did you swatch first?
I taught a knitting class at the community college. I considered myself an experienced knitter even though self-taught. I thought I could convey what I had taught myself to others. It was also a way to introduce people to the culture of knitting. Knitting has been around as long as there has been fiber to spin into yarn and sticks to make that yarn into fabric.
After some initial hiccups, the students had been showing interest and even some proficiency in the lessons. My teaching style seemed to morph into a conversational sort of discourse not lecturing. After all, who wants to be lectured to when you are learning something as hands-on as knitting?
Halfway through the twelve weeks allotted, we started on design. It is easy enough to work on your own patterns once you have the basics.
Judy had twins at home who wanted matching hats. "Do you think they would like these?" She showed me her sketches. Cute with curli-ques coming out of the top. "They just love anything green. So I'm choosing green wool."
"Oh, well, be sure it's washable. You know they'll mess these up. And be sure it's not too expensive. One or both will surely leave a hat somewhere."
She looked at me with new understanding. A lot of work goes into making knitted garments, especially two, as a beginner. "Maybe I'll just do scarves. They're fast and easy. And I'll do them in acrylic." I smiled, nodded and moved on.
Jack was with a young lady named Mary. Mary was having a baby for Jack and his partner Marvin. Mary was to give input on what kind of yarn to use for a baby blanket as well as the pattern stitches Jack might use. They were having quite a discussion as I dropped by to listen. "I think it should be a cashmere blend," said Jack. Mary rubbed her pregnant belly and shook her head. "Jack, get real. This kid will pee and poop and spit up all over it. Use acrylic." Jack looked at me. "What do you think, Georgina?"
I thought for a minute. "You know I don't want to influence you one way or the other. But maybe Mary is right. Plus as a beginner, you don't want to take weeks to make a blanket that might not be useable. My advice is to get the best yarn you can find that is the easiest to care for. Plus you want a yarn that will best show off your stitches. Buy an heirloom shawl or have someone give it to you as a shower gift." Smiles all around let me know this advice would maybe be taken to heart.
Alice wanted advice for a sweater. She was a fast knitter. I could tell she had done this before. Perhaps this course was a refresher for her, but few details had been shared over the past weeks. "I think this pattern would work for me. I thought about nice soft wool in a shade of teal." The pattern was straight forward, no frills, and would work up fast for an experienced knitter. The color she chose would definitely set off her blonde hair and green eyes. "Wonderful, Alice; I couldn't agree more."
Other students shared patterns and fiber ideas from pot holders to dishcloths in cotton, to baby booties in acrylic. They had three weeks to swatch and then three more weeks to finish their projects. The swatch, or a mini version of their pattern, was the mid-term exam. I wanted to see if they could understand the idea of gauge, or how the choice of needles and yarn plus knitting style would affect the outcome of the final garment. Then the finished product would be the final test.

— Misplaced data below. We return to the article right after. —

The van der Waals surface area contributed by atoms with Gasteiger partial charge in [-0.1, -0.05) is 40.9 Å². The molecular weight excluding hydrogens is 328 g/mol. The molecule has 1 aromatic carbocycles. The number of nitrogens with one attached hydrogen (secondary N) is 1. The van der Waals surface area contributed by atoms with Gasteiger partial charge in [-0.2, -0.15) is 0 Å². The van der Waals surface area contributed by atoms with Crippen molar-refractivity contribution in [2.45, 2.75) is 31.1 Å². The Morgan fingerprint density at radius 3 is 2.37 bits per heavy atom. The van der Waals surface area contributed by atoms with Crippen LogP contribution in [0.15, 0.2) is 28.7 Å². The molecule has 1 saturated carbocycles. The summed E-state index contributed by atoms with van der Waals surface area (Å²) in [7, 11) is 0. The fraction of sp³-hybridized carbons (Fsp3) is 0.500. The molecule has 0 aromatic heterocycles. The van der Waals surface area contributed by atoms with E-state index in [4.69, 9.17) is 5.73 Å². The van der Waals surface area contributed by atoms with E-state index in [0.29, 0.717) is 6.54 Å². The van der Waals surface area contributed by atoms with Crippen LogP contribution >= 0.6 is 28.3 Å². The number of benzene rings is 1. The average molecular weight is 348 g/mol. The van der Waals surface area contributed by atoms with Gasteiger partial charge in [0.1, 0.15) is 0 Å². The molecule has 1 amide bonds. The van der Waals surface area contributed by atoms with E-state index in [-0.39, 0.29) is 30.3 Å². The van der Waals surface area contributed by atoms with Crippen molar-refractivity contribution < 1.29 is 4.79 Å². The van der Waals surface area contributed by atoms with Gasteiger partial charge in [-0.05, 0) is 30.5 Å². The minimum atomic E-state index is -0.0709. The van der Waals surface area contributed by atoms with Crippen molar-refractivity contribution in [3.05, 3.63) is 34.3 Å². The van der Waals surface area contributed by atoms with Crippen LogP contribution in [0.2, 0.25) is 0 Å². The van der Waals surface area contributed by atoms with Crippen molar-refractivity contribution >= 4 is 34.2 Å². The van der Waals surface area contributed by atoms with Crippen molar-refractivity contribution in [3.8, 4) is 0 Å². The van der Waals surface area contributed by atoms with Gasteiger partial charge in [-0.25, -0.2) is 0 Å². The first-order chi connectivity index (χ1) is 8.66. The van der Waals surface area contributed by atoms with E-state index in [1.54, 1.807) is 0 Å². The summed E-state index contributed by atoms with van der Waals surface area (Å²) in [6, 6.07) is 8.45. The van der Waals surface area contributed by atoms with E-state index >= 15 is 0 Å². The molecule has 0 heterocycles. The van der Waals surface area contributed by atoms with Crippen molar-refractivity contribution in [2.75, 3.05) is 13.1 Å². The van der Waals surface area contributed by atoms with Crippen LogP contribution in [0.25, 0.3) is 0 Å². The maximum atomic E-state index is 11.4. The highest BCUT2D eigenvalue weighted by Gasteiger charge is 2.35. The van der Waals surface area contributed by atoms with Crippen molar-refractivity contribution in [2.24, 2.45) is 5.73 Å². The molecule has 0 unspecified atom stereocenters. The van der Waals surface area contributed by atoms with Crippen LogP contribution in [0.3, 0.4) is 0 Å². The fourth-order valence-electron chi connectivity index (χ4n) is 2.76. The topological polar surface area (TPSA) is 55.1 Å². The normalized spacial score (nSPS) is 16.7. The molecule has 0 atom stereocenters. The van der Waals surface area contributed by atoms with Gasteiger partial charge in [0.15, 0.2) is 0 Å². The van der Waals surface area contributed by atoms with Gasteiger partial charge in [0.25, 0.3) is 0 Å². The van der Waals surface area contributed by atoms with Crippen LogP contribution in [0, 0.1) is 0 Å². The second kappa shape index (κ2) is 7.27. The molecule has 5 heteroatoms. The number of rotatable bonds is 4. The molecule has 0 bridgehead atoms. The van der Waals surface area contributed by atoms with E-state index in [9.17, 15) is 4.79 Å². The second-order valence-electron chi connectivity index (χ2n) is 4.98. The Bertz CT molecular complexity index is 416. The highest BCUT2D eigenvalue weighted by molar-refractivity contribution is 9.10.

Although I was taking much needed time away from my main responsibility, my shop, it was rewarding to teach others a skill they could use for years to come. Somehow we as a culture are swinging toward the idea that handmade means cheap. But anything handmade is wonderful and worth so much more than what you can buy readymade. Time and talent go into every item one makes for a gift or for sale in a shop. Every knitted stitch takes time and talent. That is something no one can ever price accurately. Ah yes, I could preach all day on the street corners about handcrafting!
Mid-terms were shaky. We discussed what happened when you used the wrong yarn or needles. Suddenly it was like 10 light bulbs lit at once. Then suddenly it was time for the final exams. Let me say first that everyone passed. I was generous to a fault. Not everyone will knit after this class, I'm sure. But everyone will know what knitting is and how to do it.
Jack's blanket was wonderful in a muted shade of blues. He picked washable wool, a good choice. The pattern was a herringbone variation and he executed it well. He got an A.
Alice's sweater in teal with buttons was a classic, just like her. Wool in a classic stockinette stitch. She blocked it well, so it was true to size and fit her like a glove. She got an A+.
Judy's twins will receive new scarves for Christmas presents along with new purses to match. She really surprised me with the purses. Scarves are easy but the purses, well, those were amazing! Judy had made bucket shapes of wool. Then the wool shapes were felted, or shrunk, in the washer. The resulting purses were then adorned with colorful flowers. Those were some lucky little girls! She also got an A+.
Our last day of class everyone oohed and aahed over the projects. I invited everyone to my shop and gave all coupons to use on their yarn purchases.
After Jack and Marvin's baby was born, we all gathered again. We showered the baby with handmade baby items. My gift was a cashmere shawl for their baby stroller.